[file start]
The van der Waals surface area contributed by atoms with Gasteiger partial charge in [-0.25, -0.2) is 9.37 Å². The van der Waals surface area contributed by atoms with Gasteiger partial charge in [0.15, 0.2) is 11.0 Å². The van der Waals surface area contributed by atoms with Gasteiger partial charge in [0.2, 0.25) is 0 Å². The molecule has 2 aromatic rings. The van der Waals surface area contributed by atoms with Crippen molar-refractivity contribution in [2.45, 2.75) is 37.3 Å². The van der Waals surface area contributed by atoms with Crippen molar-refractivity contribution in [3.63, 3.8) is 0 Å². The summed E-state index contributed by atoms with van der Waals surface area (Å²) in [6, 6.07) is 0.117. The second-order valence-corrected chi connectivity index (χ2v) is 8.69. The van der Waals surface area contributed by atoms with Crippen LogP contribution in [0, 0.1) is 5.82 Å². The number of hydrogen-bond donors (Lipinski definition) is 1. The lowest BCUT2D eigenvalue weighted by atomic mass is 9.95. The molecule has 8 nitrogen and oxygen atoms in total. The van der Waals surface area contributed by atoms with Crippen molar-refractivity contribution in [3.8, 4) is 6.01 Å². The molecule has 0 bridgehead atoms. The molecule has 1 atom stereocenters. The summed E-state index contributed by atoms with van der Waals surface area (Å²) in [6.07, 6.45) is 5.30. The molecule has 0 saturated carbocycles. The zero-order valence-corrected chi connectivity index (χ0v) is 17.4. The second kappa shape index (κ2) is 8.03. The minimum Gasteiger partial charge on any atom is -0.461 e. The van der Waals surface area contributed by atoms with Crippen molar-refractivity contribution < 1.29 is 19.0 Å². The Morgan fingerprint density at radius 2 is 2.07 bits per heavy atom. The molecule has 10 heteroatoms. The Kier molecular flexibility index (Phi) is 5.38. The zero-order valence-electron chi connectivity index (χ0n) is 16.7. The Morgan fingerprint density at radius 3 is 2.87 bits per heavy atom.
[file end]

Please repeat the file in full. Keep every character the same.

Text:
The van der Waals surface area contributed by atoms with Gasteiger partial charge in [-0.25, -0.2) is 9.37 Å². The van der Waals surface area contributed by atoms with Gasteiger partial charge in [0.15, 0.2) is 11.0 Å². The van der Waals surface area contributed by atoms with Gasteiger partial charge in [0.2, 0.25) is 0 Å². The molecule has 2 aromatic rings. The van der Waals surface area contributed by atoms with Crippen molar-refractivity contribution in [2.45, 2.75) is 37.3 Å². The van der Waals surface area contributed by atoms with Crippen molar-refractivity contribution in [3.63, 3.8) is 0 Å². The summed E-state index contributed by atoms with van der Waals surface area (Å²) in [6, 6.07) is 0.117. The second-order valence-corrected chi connectivity index (χ2v) is 8.69. The van der Waals surface area contributed by atoms with Crippen LogP contribution in [0, 0.1) is 5.82 Å². The number of hydrogen-bond donors (Lipinski definition) is 1. The lowest BCUT2D eigenvalue weighted by atomic mass is 9.95. The molecule has 8 nitrogen and oxygen atoms in total. The van der Waals surface area contributed by atoms with Crippen molar-refractivity contribution in [3.8, 4) is 6.01 Å². The molecule has 0 bridgehead atoms. The molecule has 1 atom stereocenters. The summed E-state index contributed by atoms with van der Waals surface area (Å²) in [6.07, 6.45) is 5.30. The molecule has 0 saturated carbocycles. The zero-order valence-corrected chi connectivity index (χ0v) is 17.4. The second kappa shape index (κ2) is 8.03. The minimum Gasteiger partial charge on any atom is -0.461 e. The van der Waals surface area contributed by atoms with Crippen molar-refractivity contribution < 1.29 is 19.0 Å². The Morgan fingerprint density at radius 2 is 2.07 bits per heavy atom. The molecule has 10 heteroatoms. The Kier molecular flexibility index (Phi) is 5.38. The zero-order valence-electron chi connectivity index (χ0n) is 16.7. The Morgan fingerprint density at radius 3 is 2.87 bits per heavy atom.